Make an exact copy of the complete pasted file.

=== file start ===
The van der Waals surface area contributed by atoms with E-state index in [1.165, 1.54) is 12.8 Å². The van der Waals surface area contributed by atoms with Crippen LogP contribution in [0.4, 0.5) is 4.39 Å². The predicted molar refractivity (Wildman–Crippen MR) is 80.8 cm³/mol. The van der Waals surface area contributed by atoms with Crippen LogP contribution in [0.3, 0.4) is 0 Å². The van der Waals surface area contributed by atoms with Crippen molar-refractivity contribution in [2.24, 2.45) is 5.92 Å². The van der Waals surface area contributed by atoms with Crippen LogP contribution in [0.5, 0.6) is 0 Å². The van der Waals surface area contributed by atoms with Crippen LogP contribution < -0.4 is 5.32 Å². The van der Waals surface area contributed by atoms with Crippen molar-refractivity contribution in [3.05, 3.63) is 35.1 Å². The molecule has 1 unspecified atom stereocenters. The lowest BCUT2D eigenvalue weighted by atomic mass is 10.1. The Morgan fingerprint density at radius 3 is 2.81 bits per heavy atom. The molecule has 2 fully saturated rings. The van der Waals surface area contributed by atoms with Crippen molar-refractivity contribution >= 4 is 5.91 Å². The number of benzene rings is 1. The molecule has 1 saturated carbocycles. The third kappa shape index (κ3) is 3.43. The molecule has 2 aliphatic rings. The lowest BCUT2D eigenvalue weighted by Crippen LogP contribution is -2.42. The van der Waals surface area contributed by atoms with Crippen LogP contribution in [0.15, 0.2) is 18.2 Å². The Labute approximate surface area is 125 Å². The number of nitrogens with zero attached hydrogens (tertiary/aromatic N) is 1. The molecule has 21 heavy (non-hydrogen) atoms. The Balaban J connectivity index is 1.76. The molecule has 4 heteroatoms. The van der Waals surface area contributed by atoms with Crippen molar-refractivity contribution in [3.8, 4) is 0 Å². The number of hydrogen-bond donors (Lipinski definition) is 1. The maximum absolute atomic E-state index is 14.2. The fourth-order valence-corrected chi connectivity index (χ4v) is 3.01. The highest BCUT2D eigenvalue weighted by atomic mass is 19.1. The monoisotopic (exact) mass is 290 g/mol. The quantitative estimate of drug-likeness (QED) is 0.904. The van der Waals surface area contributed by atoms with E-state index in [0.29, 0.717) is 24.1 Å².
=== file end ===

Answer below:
The van der Waals surface area contributed by atoms with E-state index in [1.165, 1.54) is 12.8 Å². The van der Waals surface area contributed by atoms with Crippen LogP contribution in [0.4, 0.5) is 4.39 Å². The predicted molar refractivity (Wildman–Crippen MR) is 80.8 cm³/mol. The van der Waals surface area contributed by atoms with Crippen LogP contribution in [0.3, 0.4) is 0 Å². The van der Waals surface area contributed by atoms with Crippen molar-refractivity contribution in [2.24, 2.45) is 5.92 Å². The van der Waals surface area contributed by atoms with Crippen LogP contribution in [0.5, 0.6) is 0 Å². The van der Waals surface area contributed by atoms with Crippen LogP contribution < -0.4 is 5.32 Å². The van der Waals surface area contributed by atoms with Crippen molar-refractivity contribution in [3.05, 3.63) is 35.1 Å². The molecule has 1 unspecified atom stereocenters. The lowest BCUT2D eigenvalue weighted by atomic mass is 10.1. The Morgan fingerprint density at radius 3 is 2.81 bits per heavy atom. The molecule has 2 fully saturated rings. The van der Waals surface area contributed by atoms with Crippen molar-refractivity contribution >= 4 is 5.91 Å². The number of benzene rings is 1. The molecule has 1 saturated carbocycles. The third kappa shape index (κ3) is 3.43. The molecule has 2 aliphatic rings. The lowest BCUT2D eigenvalue weighted by Crippen LogP contribution is -2.42. The van der Waals surface area contributed by atoms with Crippen LogP contribution in [0.15, 0.2) is 18.2 Å². The Labute approximate surface area is 125 Å². The number of nitrogens with zero attached hydrogens (tertiary/aromatic N) is 1. The molecule has 21 heavy (non-hydrogen) atoms. The Balaban J connectivity index is 1.76. The molecule has 4 heteroatoms. The van der Waals surface area contributed by atoms with Crippen molar-refractivity contribution in [3.8, 4) is 0 Å². The number of hydrogen-bond donors (Lipinski definition) is 1. The maximum absolute atomic E-state index is 14.2. The fourth-order valence-corrected chi connectivity index (χ4v) is 3.01. The highest BCUT2D eigenvalue weighted by atomic mass is 19.1. The monoisotopic (exact) mass is 290 g/mol. The quantitative estimate of drug-likeness (QED) is 0.904. The van der Waals surface area contributed by atoms with E-state index in [0.29, 0.717) is 24.1 Å².